There was another, more telling reason for my confusion, and this is the point of the story. I could not imagine why the pope would call a council. There were no overt critical problems to solve, as had been the case in convening prior councils. The church seemed powerful and successful by every institutional standard. In the United States, the Catholic church had built an empire, almost a parallel nation, with schools and colleges and hospitals, with publishing houses and seminaries and cathedrals, with parishes and convents and orphanages. One could have all one’s needs met in a Catholic ghetto of agencies and institutions. Vocations to religious life were massive. Men and women, lay and clerical, were obedient, loyal and disciplined. So what would a council do? How could things improve?

Theologians speculated on what a council might address but they did this to give the meeting an agenda so it would not be idle. Three issues surfaced. Mary would be given another title, Mediatrix of All Graces, perhaps even Co-Redemptrix. Whether a bishop became successor of the apostles at his nomination or consecration could be clarified. A fuller and harsher condemnation of communism might be in order. None of the issues had anything to do with scripture unless one attempted a tortured exegesis. There was not a thought about lay concerns, liturgical reform, ecumenical unity, marriage, ministry, social justice, collegiality. Later, creative theologians and pastoral bishops would move the council in this direction. They would be able to do this because the pope, John XXIII, did not believe he knew more than the church universal.

The vast majority of the church expected the council to be a large ceremonial assembly, colorful, innocuous, sentimental, pious, a retreat for the worldwide episcopate. The system seemed to be working, and an alternative to it was unthinkable. The system supported us, nourished us, made us part of something grand, divine, infallible, invincible.

The system worked, once we granted its assumptions and intent. To work it generated an illusion of perfection, sanitized history, idealized the papacy, demonized other Christians, subordinated women, exalted, in practice, law over gospel and created an aristocracy built on celibacy and clericalism.

We felt no need for change because the end result of the system was the church as a splendid temple, intoxicatingly beautiful, and we were God’s favored people. To say that someone would destroy this temple and build another in the Spirit was blasphemy. We would have died for this temple, for its purity, its grace, its elegance, its truth. And we would have believed we were dying for God. For the church had become almost a second Incarnation of God. God did nothing without the endorsement of the Catholic church.

The council, we reasoned, might be a ceremony staged within the temple walls if the pope felt a need for pageantry and display. Let the world see how great we are.

Allow me one more story, one everyone knows.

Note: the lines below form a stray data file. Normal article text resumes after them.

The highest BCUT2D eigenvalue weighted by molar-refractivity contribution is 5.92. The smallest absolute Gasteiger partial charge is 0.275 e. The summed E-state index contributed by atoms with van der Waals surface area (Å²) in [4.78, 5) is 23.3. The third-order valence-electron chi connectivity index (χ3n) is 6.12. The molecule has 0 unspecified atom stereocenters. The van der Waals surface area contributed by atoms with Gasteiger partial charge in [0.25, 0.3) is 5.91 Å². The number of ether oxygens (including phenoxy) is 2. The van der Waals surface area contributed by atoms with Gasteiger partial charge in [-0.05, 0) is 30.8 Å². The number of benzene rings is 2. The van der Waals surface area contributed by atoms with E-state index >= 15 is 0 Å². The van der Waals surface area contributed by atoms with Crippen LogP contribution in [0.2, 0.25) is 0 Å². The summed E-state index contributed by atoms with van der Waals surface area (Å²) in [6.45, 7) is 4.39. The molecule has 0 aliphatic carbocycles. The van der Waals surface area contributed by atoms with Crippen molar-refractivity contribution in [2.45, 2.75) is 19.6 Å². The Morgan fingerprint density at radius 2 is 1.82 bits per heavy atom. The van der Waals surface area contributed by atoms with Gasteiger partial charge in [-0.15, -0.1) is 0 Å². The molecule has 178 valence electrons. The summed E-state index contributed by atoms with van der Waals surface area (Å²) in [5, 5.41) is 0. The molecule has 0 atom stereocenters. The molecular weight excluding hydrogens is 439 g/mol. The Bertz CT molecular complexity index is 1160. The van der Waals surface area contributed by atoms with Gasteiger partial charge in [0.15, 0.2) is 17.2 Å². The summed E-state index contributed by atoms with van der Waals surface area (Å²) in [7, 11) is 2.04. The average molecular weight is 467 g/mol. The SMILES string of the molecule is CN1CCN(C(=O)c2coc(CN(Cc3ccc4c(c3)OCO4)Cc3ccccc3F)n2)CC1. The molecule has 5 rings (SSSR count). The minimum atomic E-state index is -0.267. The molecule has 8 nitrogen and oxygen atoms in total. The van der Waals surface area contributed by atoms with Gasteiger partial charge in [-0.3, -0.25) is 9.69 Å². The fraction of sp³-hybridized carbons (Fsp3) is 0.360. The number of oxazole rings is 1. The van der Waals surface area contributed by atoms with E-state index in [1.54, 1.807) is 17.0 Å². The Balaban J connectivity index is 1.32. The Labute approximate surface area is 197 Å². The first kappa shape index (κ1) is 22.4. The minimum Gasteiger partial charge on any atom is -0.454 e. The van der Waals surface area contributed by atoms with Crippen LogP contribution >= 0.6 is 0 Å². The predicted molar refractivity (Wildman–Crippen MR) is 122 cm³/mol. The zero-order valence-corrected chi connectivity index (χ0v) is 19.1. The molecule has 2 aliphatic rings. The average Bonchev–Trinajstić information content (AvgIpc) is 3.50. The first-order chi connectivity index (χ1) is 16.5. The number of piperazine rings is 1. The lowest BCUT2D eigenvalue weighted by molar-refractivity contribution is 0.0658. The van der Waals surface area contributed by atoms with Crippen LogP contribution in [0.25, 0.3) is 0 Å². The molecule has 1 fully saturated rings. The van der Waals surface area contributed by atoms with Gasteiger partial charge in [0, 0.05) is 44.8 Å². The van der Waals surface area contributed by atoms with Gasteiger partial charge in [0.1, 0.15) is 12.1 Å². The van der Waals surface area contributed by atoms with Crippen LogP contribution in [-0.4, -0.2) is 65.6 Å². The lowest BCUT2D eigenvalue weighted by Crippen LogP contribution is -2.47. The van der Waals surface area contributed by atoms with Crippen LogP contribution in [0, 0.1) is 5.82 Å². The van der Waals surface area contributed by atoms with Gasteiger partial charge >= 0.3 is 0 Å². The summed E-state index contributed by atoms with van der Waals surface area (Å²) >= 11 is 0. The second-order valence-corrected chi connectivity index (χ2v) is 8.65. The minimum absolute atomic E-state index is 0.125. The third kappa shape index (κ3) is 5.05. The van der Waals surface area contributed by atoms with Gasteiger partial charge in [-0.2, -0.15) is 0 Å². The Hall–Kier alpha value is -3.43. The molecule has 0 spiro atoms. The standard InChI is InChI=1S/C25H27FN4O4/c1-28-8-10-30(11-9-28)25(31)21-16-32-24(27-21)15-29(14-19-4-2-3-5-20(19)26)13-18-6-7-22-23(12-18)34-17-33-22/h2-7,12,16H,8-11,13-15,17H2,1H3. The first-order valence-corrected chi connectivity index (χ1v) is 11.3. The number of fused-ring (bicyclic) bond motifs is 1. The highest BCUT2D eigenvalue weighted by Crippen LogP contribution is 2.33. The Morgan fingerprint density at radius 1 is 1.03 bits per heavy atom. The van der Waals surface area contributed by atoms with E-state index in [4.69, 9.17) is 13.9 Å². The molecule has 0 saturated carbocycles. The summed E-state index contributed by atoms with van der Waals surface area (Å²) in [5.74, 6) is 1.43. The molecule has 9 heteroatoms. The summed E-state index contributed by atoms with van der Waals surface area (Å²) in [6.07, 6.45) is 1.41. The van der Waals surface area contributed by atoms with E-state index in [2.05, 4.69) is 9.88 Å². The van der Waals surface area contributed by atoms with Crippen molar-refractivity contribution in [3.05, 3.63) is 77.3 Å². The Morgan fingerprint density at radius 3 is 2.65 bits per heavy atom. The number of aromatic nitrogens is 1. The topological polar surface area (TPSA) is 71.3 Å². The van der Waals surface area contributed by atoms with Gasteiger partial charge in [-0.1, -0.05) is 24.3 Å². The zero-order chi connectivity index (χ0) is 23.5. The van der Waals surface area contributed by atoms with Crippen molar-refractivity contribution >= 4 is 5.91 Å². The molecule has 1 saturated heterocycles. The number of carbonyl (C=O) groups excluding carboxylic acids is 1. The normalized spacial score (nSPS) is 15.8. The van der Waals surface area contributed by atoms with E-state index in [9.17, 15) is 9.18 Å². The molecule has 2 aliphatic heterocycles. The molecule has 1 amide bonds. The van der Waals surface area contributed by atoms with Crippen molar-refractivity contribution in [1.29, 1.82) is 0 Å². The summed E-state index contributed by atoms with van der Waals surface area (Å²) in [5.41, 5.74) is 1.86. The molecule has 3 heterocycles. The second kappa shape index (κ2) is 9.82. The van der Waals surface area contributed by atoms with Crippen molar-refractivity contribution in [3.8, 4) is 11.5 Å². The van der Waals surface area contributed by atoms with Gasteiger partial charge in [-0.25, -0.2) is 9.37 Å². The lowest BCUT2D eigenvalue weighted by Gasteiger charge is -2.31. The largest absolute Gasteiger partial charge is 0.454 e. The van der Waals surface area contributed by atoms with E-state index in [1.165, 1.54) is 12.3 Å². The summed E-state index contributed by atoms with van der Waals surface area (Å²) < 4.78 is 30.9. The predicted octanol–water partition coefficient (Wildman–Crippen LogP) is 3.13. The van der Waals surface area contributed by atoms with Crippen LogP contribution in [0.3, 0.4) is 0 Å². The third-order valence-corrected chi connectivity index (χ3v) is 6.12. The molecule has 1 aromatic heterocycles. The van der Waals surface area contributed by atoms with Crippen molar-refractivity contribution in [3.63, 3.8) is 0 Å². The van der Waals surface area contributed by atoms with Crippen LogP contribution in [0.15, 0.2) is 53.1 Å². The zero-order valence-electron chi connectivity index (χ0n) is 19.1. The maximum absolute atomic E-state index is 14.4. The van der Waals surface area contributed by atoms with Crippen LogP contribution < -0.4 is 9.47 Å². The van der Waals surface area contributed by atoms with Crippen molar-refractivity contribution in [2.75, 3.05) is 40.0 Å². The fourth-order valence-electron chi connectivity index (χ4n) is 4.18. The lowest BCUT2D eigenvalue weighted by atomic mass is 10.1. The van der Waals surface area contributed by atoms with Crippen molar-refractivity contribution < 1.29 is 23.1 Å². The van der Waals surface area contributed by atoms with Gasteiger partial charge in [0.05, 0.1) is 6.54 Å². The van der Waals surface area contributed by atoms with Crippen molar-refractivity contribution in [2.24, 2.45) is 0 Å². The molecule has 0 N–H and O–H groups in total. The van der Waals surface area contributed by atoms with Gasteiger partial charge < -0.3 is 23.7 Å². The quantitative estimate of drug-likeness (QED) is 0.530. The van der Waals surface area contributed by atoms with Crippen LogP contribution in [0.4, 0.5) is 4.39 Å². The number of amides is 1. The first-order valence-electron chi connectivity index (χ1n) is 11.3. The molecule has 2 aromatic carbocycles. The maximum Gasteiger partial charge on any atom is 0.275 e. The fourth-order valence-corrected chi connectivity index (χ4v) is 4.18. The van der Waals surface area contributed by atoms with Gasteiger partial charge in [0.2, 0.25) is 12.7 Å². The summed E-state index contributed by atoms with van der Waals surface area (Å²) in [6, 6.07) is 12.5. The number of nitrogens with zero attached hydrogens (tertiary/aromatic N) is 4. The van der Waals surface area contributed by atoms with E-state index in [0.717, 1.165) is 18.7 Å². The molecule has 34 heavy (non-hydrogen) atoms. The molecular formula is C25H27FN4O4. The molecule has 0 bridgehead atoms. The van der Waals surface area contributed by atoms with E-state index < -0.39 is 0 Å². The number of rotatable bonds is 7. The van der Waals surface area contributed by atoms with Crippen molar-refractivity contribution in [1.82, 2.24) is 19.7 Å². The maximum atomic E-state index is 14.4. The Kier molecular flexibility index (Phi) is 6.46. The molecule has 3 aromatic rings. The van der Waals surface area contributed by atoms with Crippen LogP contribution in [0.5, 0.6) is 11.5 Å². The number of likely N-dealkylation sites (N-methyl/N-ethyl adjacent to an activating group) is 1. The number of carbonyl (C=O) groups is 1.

Jesus once took Peter, James and John to a high mountain, apart by themselves. There they saw God in Jesus, transfigured, transformed. God was there, more beautiful than the temple and with no need for it. Peter saw Elijah the prophet and Moses the lawgiver and a Jesus who was different from the one he knew. His first instinct was to build something permanent, to preserve the moment and control it, a structure, a tabernacle, a temple for each of the three. In our terms, there would have been a theological center for Elijah the prophet, a canon law institute for Moses the lawgiver and a cathedral for Jesus, founder of a church.

Peter was all of us in the church of the Counter Reformation. We were as strong as our structures then and we could not imagine God or Christ or the Spirit or ourselves without them.

The New Testament tells us Peter was talking nonsense, and he was talking that way because he was afraid. He had yet to learn that this Jesus of the transfiguration would do away with temples and reign from a cross; this Jesus of translucent glory would abolish structures and systems and find his place in the sanctuary of the human heart.

I left our Vatican City bus and entered the great lecture hall of the Gregorian University. The professor, a young German Jesuit priest, lectured in Latin about the council the pope had called a day ago. He informed us that John XXIII wanted to open a window and let fresh air into the church. Hope is the oxygen of the soul. The pope was ready to take down the walls and embrace all Christians and even communists of good will. The pope believed the church did not have to be a temple. It was enough if it were God’s people.

John’s council destroyed the temple in three years. God and truth and glory and grace had to be found not within the temple precincts necessarily but wherever the Spirit led us. It would be difficult to leave the temple and become a pilgrim. But for all those who began the journey, there would be no turning back. To turn back was not only impossible; it was not even desirable.

Without a sense of history, hope easily becomes fantasy.